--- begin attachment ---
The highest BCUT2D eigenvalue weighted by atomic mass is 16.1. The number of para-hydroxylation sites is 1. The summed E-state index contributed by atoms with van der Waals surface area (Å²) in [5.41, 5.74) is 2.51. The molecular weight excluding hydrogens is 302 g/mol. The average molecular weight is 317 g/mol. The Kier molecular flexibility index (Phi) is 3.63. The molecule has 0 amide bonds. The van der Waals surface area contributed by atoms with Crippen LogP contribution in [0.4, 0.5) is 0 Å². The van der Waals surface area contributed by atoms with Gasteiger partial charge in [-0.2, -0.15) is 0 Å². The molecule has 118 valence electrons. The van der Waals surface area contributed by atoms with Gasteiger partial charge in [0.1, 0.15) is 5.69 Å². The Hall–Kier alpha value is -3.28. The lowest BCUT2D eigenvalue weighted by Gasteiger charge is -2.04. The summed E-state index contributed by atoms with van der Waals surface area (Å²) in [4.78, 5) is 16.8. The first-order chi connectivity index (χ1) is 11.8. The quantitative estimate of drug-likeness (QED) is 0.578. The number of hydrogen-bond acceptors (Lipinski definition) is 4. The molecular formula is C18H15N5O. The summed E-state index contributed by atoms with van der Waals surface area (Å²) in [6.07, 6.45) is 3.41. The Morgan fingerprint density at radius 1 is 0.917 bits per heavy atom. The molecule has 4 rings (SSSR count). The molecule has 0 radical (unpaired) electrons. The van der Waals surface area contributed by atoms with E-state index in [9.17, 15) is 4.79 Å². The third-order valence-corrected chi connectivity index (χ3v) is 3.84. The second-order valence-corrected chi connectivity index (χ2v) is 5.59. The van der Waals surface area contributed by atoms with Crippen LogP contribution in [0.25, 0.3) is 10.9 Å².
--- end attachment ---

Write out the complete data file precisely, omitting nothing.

The highest BCUT2D eigenvalue weighted by atomic mass is 16.1. The number of para-hydroxylation sites is 1. The summed E-state index contributed by atoms with van der Waals surface area (Å²) in [5.41, 5.74) is 2.51. The molecular weight excluding hydrogens is 302 g/mol. The average molecular weight is 317 g/mol. The Kier molecular flexibility index (Phi) is 3.63. The molecule has 0 amide bonds. The van der Waals surface area contributed by atoms with Crippen LogP contribution in [0.4, 0.5) is 0 Å². The van der Waals surface area contributed by atoms with Gasteiger partial charge in [-0.2, -0.15) is 0 Å². The molecule has 118 valence electrons. The van der Waals surface area contributed by atoms with Gasteiger partial charge in [0.1, 0.15) is 5.69 Å². The Hall–Kier alpha value is -3.28. The lowest BCUT2D eigenvalue weighted by Gasteiger charge is -2.04. The summed E-state index contributed by atoms with van der Waals surface area (Å²) in [4.78, 5) is 16.8. The first-order chi connectivity index (χ1) is 11.8. The quantitative estimate of drug-likeness (QED) is 0.578. The number of hydrogen-bond acceptors (Lipinski definition) is 4. The molecular formula is C18H15N5O. The summed E-state index contributed by atoms with van der Waals surface area (Å²) in [6.07, 6.45) is 3.41. The Morgan fingerprint density at radius 1 is 0.917 bits per heavy atom. The molecule has 4 rings (SSSR count). The molecule has 0 radical (unpaired) electrons. The van der Waals surface area contributed by atoms with E-state index in [9.17, 15) is 4.79 Å². The third-order valence-corrected chi connectivity index (χ3v) is 3.84. The second-order valence-corrected chi connectivity index (χ2v) is 5.59. The van der Waals surface area contributed by atoms with Crippen LogP contribution in [0.25, 0.3) is 10.9 Å².